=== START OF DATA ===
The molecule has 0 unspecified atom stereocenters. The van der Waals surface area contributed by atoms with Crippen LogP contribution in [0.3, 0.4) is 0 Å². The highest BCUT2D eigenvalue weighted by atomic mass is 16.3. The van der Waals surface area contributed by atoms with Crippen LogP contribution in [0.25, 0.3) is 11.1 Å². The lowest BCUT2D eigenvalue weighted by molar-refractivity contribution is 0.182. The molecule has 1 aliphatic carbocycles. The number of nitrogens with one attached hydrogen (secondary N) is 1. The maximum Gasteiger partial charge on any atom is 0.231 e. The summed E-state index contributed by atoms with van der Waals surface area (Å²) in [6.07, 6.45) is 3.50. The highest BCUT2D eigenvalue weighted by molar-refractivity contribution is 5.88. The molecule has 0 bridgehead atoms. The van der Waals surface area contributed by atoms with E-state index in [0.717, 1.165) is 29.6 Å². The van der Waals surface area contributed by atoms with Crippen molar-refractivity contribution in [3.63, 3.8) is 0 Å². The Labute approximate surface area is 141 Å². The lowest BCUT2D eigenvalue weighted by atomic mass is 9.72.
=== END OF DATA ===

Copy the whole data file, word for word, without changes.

The molecule has 0 unspecified atom stereocenters. The van der Waals surface area contributed by atoms with Crippen LogP contribution in [0.3, 0.4) is 0 Å². The highest BCUT2D eigenvalue weighted by atomic mass is 16.3. The van der Waals surface area contributed by atoms with Crippen LogP contribution in [0.25, 0.3) is 11.1 Å². The lowest BCUT2D eigenvalue weighted by molar-refractivity contribution is 0.182. The molecule has 1 aliphatic carbocycles. The number of nitrogens with one attached hydrogen (secondary N) is 1. The maximum Gasteiger partial charge on any atom is 0.231 e. The summed E-state index contributed by atoms with van der Waals surface area (Å²) in [6.07, 6.45) is 3.50. The highest BCUT2D eigenvalue weighted by molar-refractivity contribution is 5.88. The molecule has 0 bridgehead atoms. The van der Waals surface area contributed by atoms with E-state index in [0.717, 1.165) is 29.6 Å². The van der Waals surface area contributed by atoms with Crippen molar-refractivity contribution in [3.63, 3.8) is 0 Å². The Labute approximate surface area is 141 Å². The lowest BCUT2D eigenvalue weighted by atomic mass is 9.72.